Open Historical Map/Projects/New York Capital District
New York Capital District
A project to map historical street grids, railway lines, river banks, and highway routings in the Capital District of New York.
Current work is focused on a set of 1952 Aerial Images from USGS Earth Explorer and building out the street grid and river banks before the flurry of construction in the 1960s and 1970s.
Imagery and Map resources
The following imagery and map resources have been used during the development of the Capital District Map.
- 1892 Sanborn Fire Insurance maps of Albany (from LOC site, uploaded to Mapwarper.net)
- 1828 Map of Albany (from NYPL mapwarper site.)
- 1758 Map of area immediately north of the wooden stockade wall (on Mapwarper.net)
The Capital District street grid has evolved significantly over the years. Projects such as the Empire State Plaza, I 787, the Thruway and the Northway have caused major changes in the connectivity of the grid. Bridges have been built and replaced several times over and the associated streets have changed as well.
The Dewitt plan
in 1790 (approximately) Simon DeWitt published a pair of maps of the city. The first map documented the settlement as it was, along the river. The second map added a street plan for The Pastures to the west of the existing city. This street plan was a rectangular grid, with bird names for streets running north and south, and animal names for streets running east and west. Many of the bird names have survived, but the animal names have almost entirely disappeared.
Road Street is one of the oldest roads/streets in Albany. It originally extended from a point near/on Broadway westwards, identifiable on a number of very early maps. Today a very small fragment of it exists just south of Sheridan Avenue in a one and one half block stretch between Hawk and Dove Streets. Currently a rough plot of its route is in OHM from a spot between Broadway and Pearl Street west to Dove Street. The route further west is being researched.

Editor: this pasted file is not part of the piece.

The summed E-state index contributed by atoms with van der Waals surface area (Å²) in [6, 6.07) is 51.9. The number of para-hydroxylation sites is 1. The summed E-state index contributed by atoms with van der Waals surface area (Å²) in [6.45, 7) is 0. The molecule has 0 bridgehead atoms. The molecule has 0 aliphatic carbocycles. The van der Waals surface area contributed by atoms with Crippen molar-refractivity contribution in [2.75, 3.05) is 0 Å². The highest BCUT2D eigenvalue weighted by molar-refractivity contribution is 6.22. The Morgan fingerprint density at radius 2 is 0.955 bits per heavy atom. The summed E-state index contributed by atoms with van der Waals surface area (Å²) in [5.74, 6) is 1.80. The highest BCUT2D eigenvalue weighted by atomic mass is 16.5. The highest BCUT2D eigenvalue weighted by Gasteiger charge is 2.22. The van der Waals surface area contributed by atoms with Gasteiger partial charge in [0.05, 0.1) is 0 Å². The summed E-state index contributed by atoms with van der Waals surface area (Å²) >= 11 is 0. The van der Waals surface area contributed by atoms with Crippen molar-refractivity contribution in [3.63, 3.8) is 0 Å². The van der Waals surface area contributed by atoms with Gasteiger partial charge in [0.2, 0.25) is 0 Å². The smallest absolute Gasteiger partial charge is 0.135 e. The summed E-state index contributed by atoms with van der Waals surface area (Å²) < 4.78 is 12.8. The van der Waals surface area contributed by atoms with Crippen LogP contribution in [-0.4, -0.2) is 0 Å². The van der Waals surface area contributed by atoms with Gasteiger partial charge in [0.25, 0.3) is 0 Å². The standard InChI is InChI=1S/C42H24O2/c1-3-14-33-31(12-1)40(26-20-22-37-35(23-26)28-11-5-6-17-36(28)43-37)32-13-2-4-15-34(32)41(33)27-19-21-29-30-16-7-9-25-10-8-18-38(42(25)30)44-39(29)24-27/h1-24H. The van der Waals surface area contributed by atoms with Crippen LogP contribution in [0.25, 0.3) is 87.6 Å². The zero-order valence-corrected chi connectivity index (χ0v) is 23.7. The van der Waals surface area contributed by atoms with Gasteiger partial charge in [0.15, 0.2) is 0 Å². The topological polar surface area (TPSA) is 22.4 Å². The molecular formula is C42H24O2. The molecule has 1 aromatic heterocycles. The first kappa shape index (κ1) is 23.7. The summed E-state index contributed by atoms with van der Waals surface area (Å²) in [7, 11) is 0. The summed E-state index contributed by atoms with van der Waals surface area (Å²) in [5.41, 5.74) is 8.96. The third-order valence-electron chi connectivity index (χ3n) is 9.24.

State Street/Junkers Street
The section climbing up the hill from the river to the Capital is of the original streets in the Dutch settlement, a major road in Albany to this day.
Original street, still major today.
Another original street, and still a major road, albeit much longer than it was in the 1700s.
Rapp Road (Historic District)
In the 1930s and 1940s, a cohesive majority black neighborhood grew along Rapp Road. This area is now surrounded by development (Washington Avenue Extension, Crossgates Mall) and has shrunk a bit as a result, but is still fairly cohesive. The map of the area is derived from a 1952 USGS Aerial image which predates modern developments.
Originally the east end was Fox with a name change to Canal at Hawk Street. The street was renamed Canal in its entirety (date being researched) and then changed again to Sheridan after General Phillip Sheridan, who was allegedly born in Albany.
Lydius Street/Madison Avenue